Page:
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Moving for Summary Judgment Based Upon Assumptions of Fact? Bad News for U and ME

September 21, 2016

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In <em><a href="">Giantomaso v. T. Weiss Realty Corp.</a></em>, the Second Department recently discussed how issues of constructive notice and <em>res ipsa loquitur</em> can intertwine to create issues of fact preventing either plaintiffs or defendants from prevailing on summary judgment.
The case stems from a 2011 incident wherein plaintiff Frances Giantomaso slipped and fell on ice as she exited a building on the defendants’ premises. Plaintiff contended that the icy condition was created by defendants’ use of an outdoor sprinkler system in the month of December. The defendants moved for summary judgment dismissing the complaint and the plaintiff cross-moved, <em>inter alia</em>, for summary judgment on the issue of liability based on the doctrine of <em>res ipsa loquitur</em>. The trial court denied both defendants’ and plaintiff’s motion, and both parties appealed to the Second Department.
Beginning with the defendants’ contention, the Second Department analyzed the defendants’ failure to establish their entitlement to judgment as a matter of law. The Court noted that in a slip and fall case, a defendant seeking summary judgment has the burden to put forth a prima facia case that it did not create the hazardous condition, and that it did not have actual or constructive notice of that hazardous condition for an adequate period of time to discover and fix it.
Contrary to the trial court, the Second Department held that the defendants failed to put forth sufficient evidence that they were not on constructive notice of icy condition. The Court explained that a defendant cannot establish that it lacked constructive notice with “reference to general cleaning practices.” Instead, lack of constructive notice can only be established with evidence of specific cleanings or inspections of the subject area that occurred prior to the plaintiff’s accident. In support of its motion, the defendants failed to provide any specific details regarding the last time the subject area was cleaned or inspected, and so the Court held that they failed to show that it lacked constructive notice.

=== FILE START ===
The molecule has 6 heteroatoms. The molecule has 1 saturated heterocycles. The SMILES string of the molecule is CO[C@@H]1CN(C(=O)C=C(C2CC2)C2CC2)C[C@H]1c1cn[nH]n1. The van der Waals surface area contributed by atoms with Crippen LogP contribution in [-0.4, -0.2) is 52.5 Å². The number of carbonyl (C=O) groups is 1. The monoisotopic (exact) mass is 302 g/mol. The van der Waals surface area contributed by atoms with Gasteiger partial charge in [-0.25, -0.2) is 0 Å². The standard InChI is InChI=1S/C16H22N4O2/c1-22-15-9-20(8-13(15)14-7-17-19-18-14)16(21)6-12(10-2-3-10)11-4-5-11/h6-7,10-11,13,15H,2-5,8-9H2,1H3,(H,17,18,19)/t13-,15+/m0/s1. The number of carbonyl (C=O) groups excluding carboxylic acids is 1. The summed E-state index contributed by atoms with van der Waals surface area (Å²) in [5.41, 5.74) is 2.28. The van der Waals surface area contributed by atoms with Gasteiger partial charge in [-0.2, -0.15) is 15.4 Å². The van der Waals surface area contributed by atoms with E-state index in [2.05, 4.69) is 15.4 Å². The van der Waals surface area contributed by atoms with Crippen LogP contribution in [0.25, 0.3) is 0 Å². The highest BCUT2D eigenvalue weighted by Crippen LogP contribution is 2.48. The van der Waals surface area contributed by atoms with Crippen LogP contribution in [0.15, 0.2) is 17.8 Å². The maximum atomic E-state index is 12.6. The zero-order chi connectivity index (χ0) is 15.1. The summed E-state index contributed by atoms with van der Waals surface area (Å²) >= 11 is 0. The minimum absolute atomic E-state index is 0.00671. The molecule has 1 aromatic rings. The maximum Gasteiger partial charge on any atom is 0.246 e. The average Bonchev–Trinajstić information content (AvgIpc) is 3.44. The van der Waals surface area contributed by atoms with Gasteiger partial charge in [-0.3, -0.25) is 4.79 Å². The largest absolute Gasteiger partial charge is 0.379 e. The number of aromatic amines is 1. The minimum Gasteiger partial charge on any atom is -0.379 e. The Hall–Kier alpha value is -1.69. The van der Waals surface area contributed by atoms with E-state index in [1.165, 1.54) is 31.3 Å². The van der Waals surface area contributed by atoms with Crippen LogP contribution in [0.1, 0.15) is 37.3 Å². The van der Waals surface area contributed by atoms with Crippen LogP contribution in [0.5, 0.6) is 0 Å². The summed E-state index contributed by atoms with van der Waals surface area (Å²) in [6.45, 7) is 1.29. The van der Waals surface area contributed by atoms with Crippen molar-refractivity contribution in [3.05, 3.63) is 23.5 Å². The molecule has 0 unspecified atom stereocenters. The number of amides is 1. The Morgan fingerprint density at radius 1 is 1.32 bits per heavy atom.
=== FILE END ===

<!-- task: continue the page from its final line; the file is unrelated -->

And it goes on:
The Court went on to address plaintiff’s motion for summary judgment on the issue of liability, which was based on the doctrine of <em>res ipsa loquitur</em>. Under the doctrine of <em>res ipsa loquitur</em>, a plaintiff is able to bypass the ordinary negligence requirement that it point to the specific act or omission on the part of the defendant that constituted a breach of the defendant’s duty. Essentially, it allows the inference of negligence to be drawn solely from that the fact that an accident occurred. However, to rely on the doctrine, the plaintiff must show that 1) the event that lead to the plaintiff’s injury is not the kind that ordinarily occurs in the absence of someone’s negligence; 2) the instrumentality that caused plaintiff’s injury was within the defendant’s exclusive control; and 3) that the injury was not the result of any voluntary action on the part of the plaintiff.
The Court explained that the plaintiff was not entitled to summary judgment based upon the doctrine of <em>res ipsa loquitur</em> because circumstantial evidence only allows the jury to infer negligence – it does not require such an inference. Indeed, circumstantial evidence will generally only be sufficient to support a summary judgment motion when “the plaintiff’s circumstantial proof is so convincing and the defendant’s response so weak that the inference of defendant’s negligence is inescapable.” Here, plaintiff only argued that the icy condition was created by the defendant’s use of a sprinkler system during the month of December. While the plaintiff established that the sprinkler system was in the defendants’ exclusive control, plaintiff failed to prove that her actions did not contribute to her injuries in anyway. Accordingly, the Court held that the plaintiff failed to meet the third prong of the <em>res ipsa loquitur</em> analysis and her cross-motion on summary judgment on the issue of liability was properly denied.
Here, each party sought opposite relief from the Court. Even though they wanted a vastly different outcome, the Second Department ultimately held that both parties based their motions on assumptions of fact that they could not support. The defendants could not establish that they lacked constructive notice because they could not say when the area was last cleaned or inspected prior to the plaintiff’s injury. Similarly, the plaintiff failed to meet the requirements for <em>res ipsa loquitur</em> because she failed to establish that she bore no portion of the responsibility for her injuries.  Thanks to Evan King for his contribution to this post.  Please email <a href="">Brian Gibbons</a> with any questions.


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